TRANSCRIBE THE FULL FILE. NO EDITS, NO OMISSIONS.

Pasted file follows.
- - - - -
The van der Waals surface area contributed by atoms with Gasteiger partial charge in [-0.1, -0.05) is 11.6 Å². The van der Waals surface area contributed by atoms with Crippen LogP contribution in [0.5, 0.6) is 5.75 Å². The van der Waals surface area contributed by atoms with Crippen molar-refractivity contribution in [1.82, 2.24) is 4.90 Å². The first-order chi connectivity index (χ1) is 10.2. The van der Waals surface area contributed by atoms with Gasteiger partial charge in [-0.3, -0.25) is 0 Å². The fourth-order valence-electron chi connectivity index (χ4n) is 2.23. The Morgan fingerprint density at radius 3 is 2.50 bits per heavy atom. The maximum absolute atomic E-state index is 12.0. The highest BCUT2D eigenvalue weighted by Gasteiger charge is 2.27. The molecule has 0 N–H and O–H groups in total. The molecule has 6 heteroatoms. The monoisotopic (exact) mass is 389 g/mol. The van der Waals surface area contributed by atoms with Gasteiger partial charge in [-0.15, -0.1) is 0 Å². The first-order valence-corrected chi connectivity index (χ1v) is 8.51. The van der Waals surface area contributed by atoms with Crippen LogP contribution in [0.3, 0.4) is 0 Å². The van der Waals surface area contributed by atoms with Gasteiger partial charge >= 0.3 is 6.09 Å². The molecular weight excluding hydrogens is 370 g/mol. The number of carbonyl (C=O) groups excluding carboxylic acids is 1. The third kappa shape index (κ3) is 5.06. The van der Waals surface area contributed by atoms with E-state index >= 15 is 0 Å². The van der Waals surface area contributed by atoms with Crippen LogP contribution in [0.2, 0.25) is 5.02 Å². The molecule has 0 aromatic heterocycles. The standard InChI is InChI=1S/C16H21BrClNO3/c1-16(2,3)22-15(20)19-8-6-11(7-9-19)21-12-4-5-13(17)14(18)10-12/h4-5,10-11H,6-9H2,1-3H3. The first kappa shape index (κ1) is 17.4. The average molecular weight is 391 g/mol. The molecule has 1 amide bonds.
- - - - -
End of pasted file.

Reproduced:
The van der Waals surface area contributed by atoms with Gasteiger partial charge in [-0.1, -0.05) is 11.6 Å². The van der Waals surface area contributed by atoms with Crippen LogP contribution in [0.5, 0.6) is 5.75 Å². The van der Waals surface area contributed by atoms with Crippen molar-refractivity contribution in [1.82, 2.24) is 4.90 Å². The first-order chi connectivity index (χ1) is 10.2. The van der Waals surface area contributed by atoms with Gasteiger partial charge in [-0.3, -0.25) is 0 Å². The fourth-order valence-electron chi connectivity index (χ4n) is 2.23. The Morgan fingerprint density at radius 3 is 2.50 bits per heavy atom. The maximum absolute atomic E-state index is 12.0. The highest BCUT2D eigenvalue weighted by Gasteiger charge is 2.27. The molecule has 0 N–H and O–H groups in total. The molecule has 6 heteroatoms. The monoisotopic (exact) mass is 389 g/mol. The van der Waals surface area contributed by atoms with Gasteiger partial charge in [-0.15, -0.1) is 0 Å². The first-order valence-corrected chi connectivity index (χ1v) is 8.51. The van der Waals surface area contributed by atoms with Crippen LogP contribution in [0.3, 0.4) is 0 Å². The van der Waals surface area contributed by atoms with Gasteiger partial charge >= 0.3 is 6.09 Å². The molecular weight excluding hydrogens is 370 g/mol. The number of carbonyl (C=O) groups excluding carboxylic acids is 1. The third kappa shape index (κ3) is 5.06. The van der Waals surface area contributed by atoms with E-state index >= 15 is 0 Å². The van der Waals surface area contributed by atoms with Crippen LogP contribution in [0.2, 0.25) is 5.02 Å². The molecule has 0 aromatic heterocycles. The standard InChI is InChI=1S/C16H21BrClNO3/c1-16(2,3)22-15(20)19-8-6-11(7-9-19)21-12-4-5-13(17)14(18)10-12/h4-5,10-11H,6-9H2,1-3H3. The first kappa shape index (κ1) is 17.4. The average molecular weight is 391 g/mol. The molecule has 1 amide bonds.